David Cameron: Blair Mark II ?
David Cameron is the odds on favourite to win the Conservative Party leadership. In so far as he had a notable political history before he stood for the leadership, it was as a political adviser to Chancellor Norman Lamont in 1992, when sterling fell out of the EU Exchange Rate Mechanism, and as policy director for the Party at the time of the last election. In neither capacity has he been associated with success.
Post the election, Howard appointed
him education spokesman, but he has yet to speak more than a half a dozen times
from the Conservative frontbench in the House of Commons. By all accounts, he didn’t distinguish
himself in responding to Ruth Kelly’s launch of the education White Paper on
But, there was unanimous media
acclaim for his performance at his campaign launch on
Blair’s big lie
Cameron was one of the many
political figures and journalists who had the privilege of receiving from me,
before the election, irrefutable evidence that, as early as March 2002, Prime
Minister Blair had offered his wholehearted support to President Bush in the
overthrow of Saddam Hussein. (The
evidence was in memos leaked to the Daily Telegraph in September 2004, facsimiles
of which are on my website here).
Over the next year, Blair lied
continuously to the world that his objective was the disarmament of
Unlike most recipients of my missive,
Cameron seemed to appreciate the privilege I had accorded him and replied with
some enthusiasm, and I briefly entertained the notion that this “big lie” by
Blair would form a significant part in the Conservative campaign. But it didn’t. True, one day during the campaign Howard suddenly
called Blair a liar about
Cameron came to my attention again
“I don’t think, I don’t
think that’s the right way to look at it.
As Simon said, nothing can justify what happened yesterday. … But
we’ve got to be clear about this, the 9/11 attacks, the bombs in the Kenyan
embassy, the Tanzanian embassy, the first World Trade Center
bomb, the attack on the USS Cole, all happened before the Iraq war … . The attack on
“Evil”, not British foreign policy is at the root of it.
To be fair to him, in the next few
weeks he modified this view of the underlying cause of the
“The driving force behind today’s terrorist threat is Islamist fundamentalism. … The struggle we are engaged in is, at root, ideological.”
This could have come out of the
mouth of the Prime Minister, and the same is true of most of the rest of this
speech. Like the man in
The lesson from World War II
But he went one better than the Prime Minister: he sought a lesson from the 1930s to guide us in dealing with the “Jihadist violence” today:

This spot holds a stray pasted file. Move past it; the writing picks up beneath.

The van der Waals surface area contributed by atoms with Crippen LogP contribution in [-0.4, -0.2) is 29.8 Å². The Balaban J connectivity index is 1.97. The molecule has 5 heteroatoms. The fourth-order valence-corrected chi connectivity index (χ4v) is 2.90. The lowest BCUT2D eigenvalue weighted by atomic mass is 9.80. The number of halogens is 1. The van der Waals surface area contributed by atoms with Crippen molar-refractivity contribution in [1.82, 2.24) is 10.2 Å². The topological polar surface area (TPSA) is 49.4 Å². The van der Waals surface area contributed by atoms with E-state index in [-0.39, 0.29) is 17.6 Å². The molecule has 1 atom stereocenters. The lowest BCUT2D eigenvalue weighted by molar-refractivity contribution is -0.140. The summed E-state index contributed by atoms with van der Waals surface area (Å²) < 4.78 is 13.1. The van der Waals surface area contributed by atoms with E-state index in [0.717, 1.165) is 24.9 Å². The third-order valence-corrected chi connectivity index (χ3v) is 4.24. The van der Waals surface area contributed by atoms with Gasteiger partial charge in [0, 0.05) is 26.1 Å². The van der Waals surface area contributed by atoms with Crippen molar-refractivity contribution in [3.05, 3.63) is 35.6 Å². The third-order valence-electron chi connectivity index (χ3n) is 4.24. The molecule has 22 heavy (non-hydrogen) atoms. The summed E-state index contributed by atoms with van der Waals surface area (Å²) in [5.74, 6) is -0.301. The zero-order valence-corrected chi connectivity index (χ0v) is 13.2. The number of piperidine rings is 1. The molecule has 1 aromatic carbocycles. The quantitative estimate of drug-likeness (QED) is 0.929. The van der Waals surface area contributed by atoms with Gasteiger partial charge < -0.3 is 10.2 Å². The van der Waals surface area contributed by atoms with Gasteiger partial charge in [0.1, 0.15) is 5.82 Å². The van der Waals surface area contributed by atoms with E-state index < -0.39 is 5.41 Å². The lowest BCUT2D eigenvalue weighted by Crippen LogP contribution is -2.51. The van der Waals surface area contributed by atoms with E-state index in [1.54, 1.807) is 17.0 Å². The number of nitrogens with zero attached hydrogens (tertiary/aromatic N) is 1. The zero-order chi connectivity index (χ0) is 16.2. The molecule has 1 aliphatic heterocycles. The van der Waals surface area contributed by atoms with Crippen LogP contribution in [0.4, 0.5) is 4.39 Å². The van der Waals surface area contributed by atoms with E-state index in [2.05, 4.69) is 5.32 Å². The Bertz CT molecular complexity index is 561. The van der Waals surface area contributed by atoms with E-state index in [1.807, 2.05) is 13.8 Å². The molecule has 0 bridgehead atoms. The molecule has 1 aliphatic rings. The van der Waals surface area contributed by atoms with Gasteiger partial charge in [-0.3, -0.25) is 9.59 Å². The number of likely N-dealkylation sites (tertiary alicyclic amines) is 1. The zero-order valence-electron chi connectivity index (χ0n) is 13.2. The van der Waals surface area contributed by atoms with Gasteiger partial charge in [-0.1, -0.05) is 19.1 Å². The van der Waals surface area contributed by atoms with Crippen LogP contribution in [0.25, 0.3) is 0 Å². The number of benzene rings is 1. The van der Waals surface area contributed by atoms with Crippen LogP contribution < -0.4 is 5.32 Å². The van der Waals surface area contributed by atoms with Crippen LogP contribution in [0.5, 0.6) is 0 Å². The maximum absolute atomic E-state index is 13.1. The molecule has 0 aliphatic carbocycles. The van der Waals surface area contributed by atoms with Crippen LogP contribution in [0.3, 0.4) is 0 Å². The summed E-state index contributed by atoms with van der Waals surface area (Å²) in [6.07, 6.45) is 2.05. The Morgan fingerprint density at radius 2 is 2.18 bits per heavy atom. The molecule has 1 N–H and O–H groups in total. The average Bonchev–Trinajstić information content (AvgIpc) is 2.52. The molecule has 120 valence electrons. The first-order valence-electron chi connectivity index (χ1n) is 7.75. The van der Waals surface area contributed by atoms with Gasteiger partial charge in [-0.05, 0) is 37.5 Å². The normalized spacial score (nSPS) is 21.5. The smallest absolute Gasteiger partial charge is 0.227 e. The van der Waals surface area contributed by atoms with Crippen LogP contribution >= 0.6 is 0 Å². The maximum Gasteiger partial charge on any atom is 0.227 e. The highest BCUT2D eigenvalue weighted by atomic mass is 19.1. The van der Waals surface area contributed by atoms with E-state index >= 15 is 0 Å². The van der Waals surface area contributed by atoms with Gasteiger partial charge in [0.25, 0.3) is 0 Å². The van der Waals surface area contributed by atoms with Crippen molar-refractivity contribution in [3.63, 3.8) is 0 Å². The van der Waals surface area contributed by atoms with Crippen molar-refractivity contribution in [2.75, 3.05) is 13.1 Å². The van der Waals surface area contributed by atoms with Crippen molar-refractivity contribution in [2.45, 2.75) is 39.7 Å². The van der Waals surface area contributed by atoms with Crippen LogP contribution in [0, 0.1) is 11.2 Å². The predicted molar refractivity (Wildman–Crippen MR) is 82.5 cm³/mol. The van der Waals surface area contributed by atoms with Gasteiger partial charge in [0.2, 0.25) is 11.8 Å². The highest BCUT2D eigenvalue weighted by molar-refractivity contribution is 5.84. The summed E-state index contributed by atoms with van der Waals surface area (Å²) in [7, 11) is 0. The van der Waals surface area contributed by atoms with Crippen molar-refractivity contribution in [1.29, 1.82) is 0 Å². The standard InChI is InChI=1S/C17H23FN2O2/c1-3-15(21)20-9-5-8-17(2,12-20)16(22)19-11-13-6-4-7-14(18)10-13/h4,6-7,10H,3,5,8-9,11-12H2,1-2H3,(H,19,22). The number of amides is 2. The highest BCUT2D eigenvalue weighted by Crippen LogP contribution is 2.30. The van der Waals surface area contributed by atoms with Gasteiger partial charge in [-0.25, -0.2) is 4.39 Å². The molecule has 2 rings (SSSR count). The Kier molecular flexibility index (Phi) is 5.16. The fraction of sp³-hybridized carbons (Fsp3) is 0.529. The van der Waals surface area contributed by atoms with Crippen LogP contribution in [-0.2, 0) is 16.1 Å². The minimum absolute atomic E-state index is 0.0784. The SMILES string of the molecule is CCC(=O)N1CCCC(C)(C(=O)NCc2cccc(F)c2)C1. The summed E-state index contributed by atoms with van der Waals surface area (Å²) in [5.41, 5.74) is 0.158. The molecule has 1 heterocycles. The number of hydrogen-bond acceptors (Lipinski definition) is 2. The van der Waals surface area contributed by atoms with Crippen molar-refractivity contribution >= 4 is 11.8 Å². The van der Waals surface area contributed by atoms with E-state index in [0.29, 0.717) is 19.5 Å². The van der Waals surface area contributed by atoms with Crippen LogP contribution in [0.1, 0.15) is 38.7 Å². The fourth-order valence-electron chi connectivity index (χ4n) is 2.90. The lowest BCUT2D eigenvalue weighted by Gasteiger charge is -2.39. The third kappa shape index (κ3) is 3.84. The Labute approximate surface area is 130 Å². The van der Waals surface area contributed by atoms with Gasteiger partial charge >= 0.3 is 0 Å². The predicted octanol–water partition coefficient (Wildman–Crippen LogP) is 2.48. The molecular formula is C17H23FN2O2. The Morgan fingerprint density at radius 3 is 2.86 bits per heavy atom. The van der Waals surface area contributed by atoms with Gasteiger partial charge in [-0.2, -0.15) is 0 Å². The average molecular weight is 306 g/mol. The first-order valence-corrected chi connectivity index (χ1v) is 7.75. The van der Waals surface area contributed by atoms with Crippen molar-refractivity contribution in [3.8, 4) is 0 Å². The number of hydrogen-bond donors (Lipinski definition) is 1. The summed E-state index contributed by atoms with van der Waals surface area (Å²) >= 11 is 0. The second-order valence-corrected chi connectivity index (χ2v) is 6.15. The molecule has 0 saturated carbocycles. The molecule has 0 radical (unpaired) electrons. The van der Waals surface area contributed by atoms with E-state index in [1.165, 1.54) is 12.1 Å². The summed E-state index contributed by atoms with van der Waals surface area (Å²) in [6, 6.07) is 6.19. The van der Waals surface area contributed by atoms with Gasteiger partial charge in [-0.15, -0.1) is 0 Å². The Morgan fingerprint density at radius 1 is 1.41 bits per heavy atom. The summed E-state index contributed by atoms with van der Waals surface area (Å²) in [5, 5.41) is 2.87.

“Just as there were figures in the nineteen-thirties who misunderstood the totalitarian wickedness of Nazi-ism and argued that Hitler had a rational set of limited political demands, so there are people today who try to explain Jihadist violence with reference to a limited set of political goals.
“As we discovered in the nineteen-thirties, a willingness to cede ground and duck confrontation is interpreted as fatal weakness. It can provide an incentive to escalate the struggle against a foe who clearly lacks the stomach for the fight.”
Cameron has learnt the wrong lesson
from World War II. The right lesson is:
if you attack other people, you are likely to get attacked yourself.
On the invasion of
On the decision to invade
“The mission to establish a representative Government in
“As a Conservative, whose natural instincts are to be wary of grand schemes and ambitious projects for the re-making of society, I had my concerns about the scale of what is being attempted.
“Moving from the position of deterring a foe – Saddam – to an approach of pre-emptive action to remove him, was a profound change. That is why specific endorsement from the UN – through a ‘second resolution’ – was so desirable.
“But when – principally due to French obstruction – that was not possible, a decision still had to be made.
“Should we enforce a stream of UN resolutions against Saddam, remove a key element of instability in the region and neutralise a continued threat – or should we back off?
“I thought then that, on balance, it was right to go ahead, and I still do now.”
That is a very carefully crafted fairy story, worthy of the Prime Minister himself.
First of all, note that it seems to
have slipped Cameron’s mind that the casus belli in March 2003 was